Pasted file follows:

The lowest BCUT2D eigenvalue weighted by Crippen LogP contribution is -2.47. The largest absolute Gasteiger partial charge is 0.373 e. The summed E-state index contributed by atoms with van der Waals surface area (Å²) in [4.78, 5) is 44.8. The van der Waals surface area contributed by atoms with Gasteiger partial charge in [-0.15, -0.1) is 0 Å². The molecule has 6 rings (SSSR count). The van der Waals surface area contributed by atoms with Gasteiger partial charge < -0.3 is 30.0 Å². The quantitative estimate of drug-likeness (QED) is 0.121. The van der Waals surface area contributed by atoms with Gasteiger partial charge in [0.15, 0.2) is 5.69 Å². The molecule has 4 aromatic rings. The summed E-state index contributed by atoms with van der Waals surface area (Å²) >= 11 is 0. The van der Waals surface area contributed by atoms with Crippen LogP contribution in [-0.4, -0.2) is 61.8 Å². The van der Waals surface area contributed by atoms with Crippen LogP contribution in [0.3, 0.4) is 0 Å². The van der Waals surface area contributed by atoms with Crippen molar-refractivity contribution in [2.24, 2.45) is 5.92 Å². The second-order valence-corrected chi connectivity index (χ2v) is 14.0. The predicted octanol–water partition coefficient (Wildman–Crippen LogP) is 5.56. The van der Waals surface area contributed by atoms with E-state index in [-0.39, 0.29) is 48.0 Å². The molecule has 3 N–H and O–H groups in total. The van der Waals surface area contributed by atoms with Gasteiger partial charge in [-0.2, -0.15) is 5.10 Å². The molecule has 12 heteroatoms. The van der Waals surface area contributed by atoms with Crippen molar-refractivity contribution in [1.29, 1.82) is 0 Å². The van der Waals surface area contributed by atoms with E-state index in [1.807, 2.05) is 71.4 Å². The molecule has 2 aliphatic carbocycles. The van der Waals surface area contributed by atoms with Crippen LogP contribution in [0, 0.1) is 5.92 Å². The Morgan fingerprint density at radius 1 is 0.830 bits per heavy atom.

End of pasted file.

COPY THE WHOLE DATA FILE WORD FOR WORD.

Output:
The lowest BCUT2D eigenvalue weighted by Crippen LogP contribution is -2.47. The largest absolute Gasteiger partial charge is 0.373 e. The summed E-state index contributed by atoms with van der Waals surface area (Å²) in [4.78, 5) is 44.8. The van der Waals surface area contributed by atoms with Gasteiger partial charge in [-0.15, -0.1) is 0 Å². The molecule has 6 rings (SSSR count). The van der Waals surface area contributed by atoms with Gasteiger partial charge < -0.3 is 30.0 Å². The quantitative estimate of drug-likeness (QED) is 0.121. The van der Waals surface area contributed by atoms with Gasteiger partial charge in [0.15, 0.2) is 5.69 Å². The molecule has 4 aromatic rings. The summed E-state index contributed by atoms with van der Waals surface area (Å²) >= 11 is 0. The van der Waals surface area contributed by atoms with Crippen LogP contribution in [-0.4, -0.2) is 61.8 Å². The van der Waals surface area contributed by atoms with Crippen LogP contribution in [0.3, 0.4) is 0 Å². The van der Waals surface area contributed by atoms with Crippen molar-refractivity contribution in [2.24, 2.45) is 5.92 Å². The second-order valence-corrected chi connectivity index (χ2v) is 14.0. The predicted octanol–water partition coefficient (Wildman–Crippen LogP) is 5.56. The van der Waals surface area contributed by atoms with E-state index in [-0.39, 0.29) is 48.0 Å². The molecule has 3 N–H and O–H groups in total. The van der Waals surface area contributed by atoms with Gasteiger partial charge in [-0.2, -0.15) is 5.10 Å². The molecule has 12 heteroatoms. The van der Waals surface area contributed by atoms with Crippen molar-refractivity contribution in [1.29, 1.82) is 0 Å². The van der Waals surface area contributed by atoms with E-state index in [1.807, 2.05) is 71.4 Å². The molecule has 2 aliphatic carbocycles. The van der Waals surface area contributed by atoms with Crippen LogP contribution in [0, 0.1) is 5.92 Å². The Morgan fingerprint density at radius 1 is 0.830 bits per heavy atom.